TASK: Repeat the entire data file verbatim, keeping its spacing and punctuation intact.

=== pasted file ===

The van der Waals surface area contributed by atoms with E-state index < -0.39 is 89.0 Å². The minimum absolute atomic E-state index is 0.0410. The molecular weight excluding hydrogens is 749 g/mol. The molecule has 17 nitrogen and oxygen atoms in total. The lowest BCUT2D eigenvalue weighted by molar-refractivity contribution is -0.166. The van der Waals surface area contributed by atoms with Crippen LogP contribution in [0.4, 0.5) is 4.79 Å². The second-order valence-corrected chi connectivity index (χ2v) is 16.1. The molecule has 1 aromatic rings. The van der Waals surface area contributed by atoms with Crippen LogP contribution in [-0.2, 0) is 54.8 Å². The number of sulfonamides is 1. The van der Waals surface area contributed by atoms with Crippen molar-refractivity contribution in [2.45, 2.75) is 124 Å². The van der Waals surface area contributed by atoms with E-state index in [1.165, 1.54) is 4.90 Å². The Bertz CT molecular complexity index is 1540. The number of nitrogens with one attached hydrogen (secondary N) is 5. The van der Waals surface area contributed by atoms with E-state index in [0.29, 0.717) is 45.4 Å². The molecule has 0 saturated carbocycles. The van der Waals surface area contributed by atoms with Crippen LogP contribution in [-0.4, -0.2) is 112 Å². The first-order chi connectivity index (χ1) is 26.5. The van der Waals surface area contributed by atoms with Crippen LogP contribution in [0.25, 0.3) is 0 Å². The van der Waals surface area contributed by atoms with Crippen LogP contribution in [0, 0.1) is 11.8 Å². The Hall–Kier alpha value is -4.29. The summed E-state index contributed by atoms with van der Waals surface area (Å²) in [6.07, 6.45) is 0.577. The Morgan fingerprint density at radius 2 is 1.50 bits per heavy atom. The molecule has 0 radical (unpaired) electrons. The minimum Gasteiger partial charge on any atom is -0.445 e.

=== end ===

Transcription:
The van der Waals surface area contributed by atoms with E-state index < -0.39 is 89.0 Å². The minimum absolute atomic E-state index is 0.0410. The molecular weight excluding hydrogens is 749 g/mol. The molecule has 17 nitrogen and oxygen atoms in total. The lowest BCUT2D eigenvalue weighted by molar-refractivity contribution is -0.166. The van der Waals surface area contributed by atoms with Crippen LogP contribution in [0.4, 0.5) is 4.79 Å². The second-order valence-corrected chi connectivity index (χ2v) is 16.1. The molecule has 1 aromatic rings. The van der Waals surface area contributed by atoms with Crippen LogP contribution in [-0.2, 0) is 54.8 Å². The number of sulfonamides is 1. The van der Waals surface area contributed by atoms with Crippen molar-refractivity contribution in [2.45, 2.75) is 124 Å². The van der Waals surface area contributed by atoms with E-state index in [1.165, 1.54) is 4.90 Å². The Bertz CT molecular complexity index is 1540. The number of nitrogens with one attached hydrogen (secondary N) is 5. The van der Waals surface area contributed by atoms with E-state index in [0.29, 0.717) is 45.4 Å². The molecule has 0 saturated carbocycles. The van der Waals surface area contributed by atoms with Crippen LogP contribution in [-0.4, -0.2) is 112 Å². The first-order chi connectivity index (χ1) is 26.5. The van der Waals surface area contributed by atoms with Crippen LogP contribution in [0.25, 0.3) is 0 Å². The van der Waals surface area contributed by atoms with Crippen LogP contribution in [0, 0.1) is 11.8 Å². The Hall–Kier alpha value is -4.29. The summed E-state index contributed by atoms with van der Waals surface area (Å²) in [6.07, 6.45) is 0.577. The Morgan fingerprint density at radius 2 is 1.50 bits per heavy atom. The molecule has 0 radical (unpaired) electrons. The minimum Gasteiger partial charge on any atom is -0.445 e.